A California agency didn’t properly distribute federal relief funds meant to help homeless residents during the coronavirus pandemic, and the mismanagement was so prolonged that local organizations may lose the money because of missed deadlines, auditors said Tuesday.
After receiving $316 million under the federal CARES Act to reduce the impact of COVID-19 on unhoused people, the California Department of Housing and Community Development “did not take critical steps to ensure those funds promptly benefited that population,” the state auditor’s office said in a report.
The department was in charge of distributing the funds to local groups that collaborate on homeless services and prevention under the so-called continuum of care. It took so long to finalize contracts that the local entities did not have access to much of the funding during the height of the pandemic, auditors found.
“Recognizing it lacked the capacity to manage this emergency funding, the department hired a contractor to manage the program although it did not do so until 14 months after the CARES Act passed” in March 2020, the report said.
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Because the local organizations did not have access to the money in a prompt manner, they may struggle to spend the full allocations within federally mandated time frames and may lose the funding, auditors concluded.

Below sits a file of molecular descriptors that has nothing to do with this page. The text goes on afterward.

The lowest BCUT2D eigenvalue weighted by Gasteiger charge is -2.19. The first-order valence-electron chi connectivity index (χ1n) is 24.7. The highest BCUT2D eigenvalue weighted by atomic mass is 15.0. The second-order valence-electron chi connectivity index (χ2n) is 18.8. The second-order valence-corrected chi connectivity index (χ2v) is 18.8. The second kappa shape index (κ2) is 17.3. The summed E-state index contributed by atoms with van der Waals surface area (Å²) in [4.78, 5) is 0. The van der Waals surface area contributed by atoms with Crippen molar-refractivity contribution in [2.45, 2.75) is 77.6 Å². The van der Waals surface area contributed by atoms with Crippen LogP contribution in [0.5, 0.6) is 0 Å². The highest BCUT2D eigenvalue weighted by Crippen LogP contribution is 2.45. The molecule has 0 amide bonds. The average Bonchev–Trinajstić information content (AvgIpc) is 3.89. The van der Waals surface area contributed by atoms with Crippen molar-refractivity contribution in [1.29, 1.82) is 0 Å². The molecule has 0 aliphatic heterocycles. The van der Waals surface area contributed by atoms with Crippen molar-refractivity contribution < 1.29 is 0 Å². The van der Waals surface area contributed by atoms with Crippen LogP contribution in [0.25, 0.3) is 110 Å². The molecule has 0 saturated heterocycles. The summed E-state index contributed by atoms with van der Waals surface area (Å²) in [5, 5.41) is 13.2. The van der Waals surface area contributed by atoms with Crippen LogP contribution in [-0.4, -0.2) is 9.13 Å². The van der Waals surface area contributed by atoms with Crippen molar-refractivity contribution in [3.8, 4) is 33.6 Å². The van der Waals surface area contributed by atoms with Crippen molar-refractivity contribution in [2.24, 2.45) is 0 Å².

“In the weeks and months following the passage of the CARES Act, we expected the department to have taken every step possible to ensure that timely access and it did not,” the report said.
In addition, the department hasn’t collected vital information needed to measure the effectiveness of the state’s use of federal funds to address homelessness, according to the report.
Gov. Gavin Newsom’s office sharply took issue with the report.
“Gov. Newsom acted quickly and comprehensively to protect people experiencing homelessness during the pandemic, which is why California’s approach has become the national model,” said a statement from Erin Mellon, the governor’s spokeswoman.
“Unprecedented resources, deployed at a quick clip, has resulted in safely housing 42,000 individuals (and) the construction of permanent shelter for 8,000 more individuals,” the statement said. “To suggest anything else is to fundamentally misunderstand how impactful our response was at protecting unsheltered people’s lives from the worst ravages of COVID.”
The auditor’s office said that while the housing and community development department strongly disagrees with the findings, it plans to implement the report’s recommendations, which includes developing a strategy to operate more efficiently during emergencies.
The report also recommends that the department work closely with local organizations to establish a contingency plan to reallocate unspent money to “ensure that the state maximizes the intended benefit of this funding.”